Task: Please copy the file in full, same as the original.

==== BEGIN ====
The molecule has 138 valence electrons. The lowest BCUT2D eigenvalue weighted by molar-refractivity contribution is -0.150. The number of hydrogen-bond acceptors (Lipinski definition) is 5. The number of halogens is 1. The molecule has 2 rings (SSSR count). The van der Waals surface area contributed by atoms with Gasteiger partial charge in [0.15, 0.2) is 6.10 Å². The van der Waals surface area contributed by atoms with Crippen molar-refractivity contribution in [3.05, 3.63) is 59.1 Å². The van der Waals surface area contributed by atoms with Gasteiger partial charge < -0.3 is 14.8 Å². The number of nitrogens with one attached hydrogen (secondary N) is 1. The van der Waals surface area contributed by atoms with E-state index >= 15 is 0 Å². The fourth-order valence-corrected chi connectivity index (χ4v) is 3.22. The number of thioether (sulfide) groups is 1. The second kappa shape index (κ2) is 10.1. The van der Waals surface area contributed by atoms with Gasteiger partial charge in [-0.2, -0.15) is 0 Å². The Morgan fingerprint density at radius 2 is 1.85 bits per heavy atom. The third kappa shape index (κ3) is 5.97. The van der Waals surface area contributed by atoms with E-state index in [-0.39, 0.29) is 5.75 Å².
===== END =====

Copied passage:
The molecule has 138 valence electrons. The lowest BCUT2D eigenvalue weighted by molar-refractivity contribution is -0.150. The number of hydrogen-bond acceptors (Lipinski definition) is 5. The number of halogens is 1. The molecule has 2 rings (SSSR count). The van der Waals surface area contributed by atoms with Gasteiger partial charge in [0.15, 0.2) is 6.10 Å². The van der Waals surface area contributed by atoms with Crippen molar-refractivity contribution in [3.05, 3.63) is 59.1 Å². The van der Waals surface area contributed by atoms with Gasteiger partial charge < -0.3 is 14.8 Å². The number of nitrogens with one attached hydrogen (secondary N) is 1. The van der Waals surface area contributed by atoms with E-state index >= 15 is 0 Å². The fourth-order valence-corrected chi connectivity index (χ4v) is 3.22. The number of thioether (sulfide) groups is 1. The second kappa shape index (κ2) is 10.1. The van der Waals surface area contributed by atoms with Gasteiger partial charge in [-0.2, -0.15) is 0 Å². The Morgan fingerprint density at radius 2 is 1.85 bits per heavy atom. The third kappa shape index (κ3) is 5.97. The van der Waals surface area contributed by atoms with E-state index in [-0.39, 0.29) is 5.75 Å².